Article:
Javascript is not enabled.

Javascript must be enabled to use this site. Please enable Javascript in your browser and try again.

Skip to content
Content starts here


Leaving Website

You are now leaving and going to a website that is not operated by AARP. A different privacy policy and terms of service will apply.

VA to Cover New Alzheimer’s Drug Leqembi

Veterans with early stage of the disease will be eligible for treatment

The Department of Veterans Affairs has agreed to cover the drug lecanemab (brand name Leqembi) for some veterans with early-stage Alzheimer’s disease, Eisai Co. and Biogen Inc., the companies behind the drug, announced Monday.

spinner image boxes and vials of the drug leqembi
Eisai via AP

The VA will become the first major insurer to cover the treatment, which its makers say will cost $26,500 a year. It received accelerated approval from the U.S. Food and Drug Administration this year, becoming the second Alzheimer’s treatment to earn the status. Aduhelm, a similar drug, got accelerated approval in 2021.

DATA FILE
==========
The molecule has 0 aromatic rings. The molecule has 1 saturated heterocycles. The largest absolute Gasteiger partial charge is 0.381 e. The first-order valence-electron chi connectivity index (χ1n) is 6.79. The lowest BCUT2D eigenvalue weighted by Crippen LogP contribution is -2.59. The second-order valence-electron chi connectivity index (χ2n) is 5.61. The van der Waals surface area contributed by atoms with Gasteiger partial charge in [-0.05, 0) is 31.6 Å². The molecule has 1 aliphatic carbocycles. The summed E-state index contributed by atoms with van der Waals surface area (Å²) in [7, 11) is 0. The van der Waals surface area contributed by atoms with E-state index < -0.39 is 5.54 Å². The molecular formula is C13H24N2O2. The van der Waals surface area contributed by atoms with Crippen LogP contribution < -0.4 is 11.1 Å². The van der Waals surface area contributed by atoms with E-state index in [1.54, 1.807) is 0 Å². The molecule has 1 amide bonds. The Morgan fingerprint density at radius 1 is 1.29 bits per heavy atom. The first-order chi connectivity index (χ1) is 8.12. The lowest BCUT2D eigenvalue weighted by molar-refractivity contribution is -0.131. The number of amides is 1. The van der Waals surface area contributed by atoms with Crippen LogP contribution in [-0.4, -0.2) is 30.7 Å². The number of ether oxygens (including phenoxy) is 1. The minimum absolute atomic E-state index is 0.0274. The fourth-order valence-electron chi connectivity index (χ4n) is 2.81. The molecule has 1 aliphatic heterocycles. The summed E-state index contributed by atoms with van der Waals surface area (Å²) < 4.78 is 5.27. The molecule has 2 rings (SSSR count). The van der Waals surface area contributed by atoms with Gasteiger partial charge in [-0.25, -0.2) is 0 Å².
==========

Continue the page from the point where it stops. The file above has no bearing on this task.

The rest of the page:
According to an Eisai news release, “VHA (Veterans Health Administration) healthcare professionals meeting the criteria set forth by the VHA can prescribe Leqembi to veterans who fit the VHA’s criteria and the U.S. Food and Drug Administration’s current label.” The VA did not immediately respond to a request for comment.

Major insurers have not covered Leqembi or Aduhelm. In April 2022, the Centers for Medicare & Medicaid Services said it would restrict coverage of such monoclonal antibodies that had received accelerated FDA approval and targeted amyloid plaques for Alzheimer’s disease — a definition that covers the two drugs. Amyloid plaques are sticky clumps of protein that can disrupt brain cell function; researchers hypothesize that clearing them may slow the progression of Alzheimer’s. Medicare only covers these treatments for beneficiaries who are in approved clinical trials.

Eisai and Biogen say they continue to pursue FDA approval under the traditional drug approval pathway, a lengthier process that could open the door for wider acceptance from insurers and doctors. The Centers for Disease Control and Prevention estimates 14 million Americans will be affected by Alzheimer’s by 2060 if there is no successful intervention.

Discover AARP Members Only Access

Join AARP to Continue

Already a Member?